Last week:

You should have completed:


  • Decision Process, Step 2: The Cost of Doing Nothing


  • Uncovering a Business Issue that Will Open Doors for You


  • Decision Process, Step 1: The Company-Specific Flavor of Your Door Opener


  • Door Opener: Associating Yourself with Issues That Drive Demand [Getting Found: Ready Mode]

How did you do with Ready mode? How many times did you have to start over? Were you able to get through all the decisions within the time limit?

However well or poorly you did, don't worry about it. One of the main purposes of Ready Mode is to enable you to prove to yourself that you have to practice and refresh for these skills to be available on demand when you're out in the real world, where the stakes are real.

If you didn’t complete everything, please take time to do so this weekend so you don’t fall behind.

Next week:


  • Decision Process, Step 3: Stakeholder Alignment [Getting Chosen]

“Stakeholder Alignment” is an expression that means “getting a decision.” More accurately, it means “getting everybody on the same page and comfortable making a decision.” (There’s that word, “comfortable,” again.) This critical skill is the difference between getting a decision and merely being helpful.

Even when a problem's impact absolutely demands a solution, the inability of those with a stake in the problem to align, i.e., reach a decision of any kind, creates a tar pit that consumes many otherwise promising sales. The inability to decide is not due to stupidity or intransigence. It’s always the result of lacking a reliable decision process.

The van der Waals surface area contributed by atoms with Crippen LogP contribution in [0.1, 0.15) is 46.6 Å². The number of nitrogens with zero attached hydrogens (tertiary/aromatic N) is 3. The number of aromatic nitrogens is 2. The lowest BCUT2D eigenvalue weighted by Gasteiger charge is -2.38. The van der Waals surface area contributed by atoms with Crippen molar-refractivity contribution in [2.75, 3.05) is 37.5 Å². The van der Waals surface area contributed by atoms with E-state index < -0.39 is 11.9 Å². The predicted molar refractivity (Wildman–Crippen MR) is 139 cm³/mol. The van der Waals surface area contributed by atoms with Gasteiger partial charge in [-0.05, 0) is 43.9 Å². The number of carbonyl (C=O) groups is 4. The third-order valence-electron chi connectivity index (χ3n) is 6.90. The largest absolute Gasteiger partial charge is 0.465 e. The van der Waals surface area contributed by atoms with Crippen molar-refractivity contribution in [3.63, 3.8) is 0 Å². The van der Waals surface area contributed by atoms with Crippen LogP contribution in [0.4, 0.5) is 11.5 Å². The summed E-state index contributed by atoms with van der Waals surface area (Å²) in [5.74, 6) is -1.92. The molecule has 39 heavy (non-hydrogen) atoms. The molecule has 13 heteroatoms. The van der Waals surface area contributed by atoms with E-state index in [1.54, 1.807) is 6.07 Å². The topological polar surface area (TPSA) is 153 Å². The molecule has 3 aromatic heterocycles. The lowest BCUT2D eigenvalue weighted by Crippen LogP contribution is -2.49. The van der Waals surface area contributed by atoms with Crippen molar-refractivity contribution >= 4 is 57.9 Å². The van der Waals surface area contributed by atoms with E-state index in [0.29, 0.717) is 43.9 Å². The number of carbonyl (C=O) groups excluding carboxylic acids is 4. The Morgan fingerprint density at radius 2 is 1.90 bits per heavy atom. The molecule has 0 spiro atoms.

You’ve experienced this yourself. Your firm, or a civic- or social group, has endless meetings “brainstorming” a problem and arguing about the merits of different ways to solve it. Little by little, committee members disengage; some stop showing up. Rather than waste their time, they abandon the decision. (Hmm.  There’s “no decision” again.)

The good news is that this is a fairly simple process that merely requires learning it, practicing it and applying it with humility and discipline. By relieving prospects of their decision frustration, you’ll deliver more value before you get hired than most lawyers deliver doing the work that they’re hired for. I promise that your prospects and clients will thank you.  You’ll never experience the “no decision” black hole again.

The lawyer who delivers and facilitates a reliable decision process has the inside track to getting hired because the buyers will recognize the real value of doing so.


  • Decision Process, Step 1: The Company-Specific Flavor of Your Door Opener [Getting Chosen]


  • Earning the Right to Advance: Next Steps Meeting [Getting Chosen]
  • Decision Process, Step 2: The Cost of Doing Nothing [Getting Chosen]


  • Networking Event [Getting Found: Ready Mode]